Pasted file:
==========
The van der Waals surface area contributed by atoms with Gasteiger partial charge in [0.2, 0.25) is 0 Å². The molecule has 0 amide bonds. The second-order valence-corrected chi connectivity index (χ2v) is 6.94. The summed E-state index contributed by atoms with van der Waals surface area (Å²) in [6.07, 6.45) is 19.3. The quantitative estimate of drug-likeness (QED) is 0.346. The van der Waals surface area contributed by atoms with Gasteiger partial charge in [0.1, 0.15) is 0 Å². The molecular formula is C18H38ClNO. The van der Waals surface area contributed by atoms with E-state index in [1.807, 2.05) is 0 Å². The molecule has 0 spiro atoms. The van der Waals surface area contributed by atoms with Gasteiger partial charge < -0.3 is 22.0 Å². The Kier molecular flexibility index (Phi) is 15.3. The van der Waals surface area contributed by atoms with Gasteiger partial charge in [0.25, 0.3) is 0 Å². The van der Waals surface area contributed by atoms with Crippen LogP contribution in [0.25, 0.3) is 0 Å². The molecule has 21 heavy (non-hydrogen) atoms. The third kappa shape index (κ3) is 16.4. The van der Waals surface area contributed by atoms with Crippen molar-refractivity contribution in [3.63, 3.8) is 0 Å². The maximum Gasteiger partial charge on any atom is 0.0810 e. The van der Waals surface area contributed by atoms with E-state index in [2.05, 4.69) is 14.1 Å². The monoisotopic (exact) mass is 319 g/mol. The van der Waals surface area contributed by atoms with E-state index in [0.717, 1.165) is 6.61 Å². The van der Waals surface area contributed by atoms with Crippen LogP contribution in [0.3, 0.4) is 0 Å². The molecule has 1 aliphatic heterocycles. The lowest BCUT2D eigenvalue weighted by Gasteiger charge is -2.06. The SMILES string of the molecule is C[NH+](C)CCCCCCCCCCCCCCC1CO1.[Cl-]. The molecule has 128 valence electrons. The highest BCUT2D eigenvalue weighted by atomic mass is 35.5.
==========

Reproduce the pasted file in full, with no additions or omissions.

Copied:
The van der Waals surface area contributed by atoms with Gasteiger partial charge in [0.2, 0.25) is 0 Å². The molecule has 0 amide bonds. The second-order valence-corrected chi connectivity index (χ2v) is 6.94. The summed E-state index contributed by atoms with van der Waals surface area (Å²) in [6.07, 6.45) is 19.3. The quantitative estimate of drug-likeness (QED) is 0.346. The van der Waals surface area contributed by atoms with Gasteiger partial charge in [0.1, 0.15) is 0 Å². The molecular formula is C18H38ClNO. The van der Waals surface area contributed by atoms with E-state index in [1.807, 2.05) is 0 Å². The molecule has 0 spiro atoms. The van der Waals surface area contributed by atoms with Gasteiger partial charge < -0.3 is 22.0 Å². The Kier molecular flexibility index (Phi) is 15.3. The van der Waals surface area contributed by atoms with Gasteiger partial charge in [0.25, 0.3) is 0 Å². The van der Waals surface area contributed by atoms with Crippen LogP contribution in [0.25, 0.3) is 0 Å². The molecule has 21 heavy (non-hydrogen) atoms. The third kappa shape index (κ3) is 16.4. The van der Waals surface area contributed by atoms with Crippen molar-refractivity contribution in [3.63, 3.8) is 0 Å². The maximum Gasteiger partial charge on any atom is 0.0810 e. The van der Waals surface area contributed by atoms with E-state index in [2.05, 4.69) is 14.1 Å². The monoisotopic (exact) mass is 319 g/mol. The van der Waals surface area contributed by atoms with E-state index in [0.717, 1.165) is 6.61 Å². The van der Waals surface area contributed by atoms with Crippen LogP contribution in [0.3, 0.4) is 0 Å². The molecule has 1 aliphatic heterocycles. The lowest BCUT2D eigenvalue weighted by Gasteiger charge is -2.06. The SMILES string of the molecule is C[NH+](C)CCCCCCCCCCCCCCC1CO1.[Cl-]. The molecule has 128 valence electrons. The highest BCUT2D eigenvalue weighted by atomic mass is 35.5.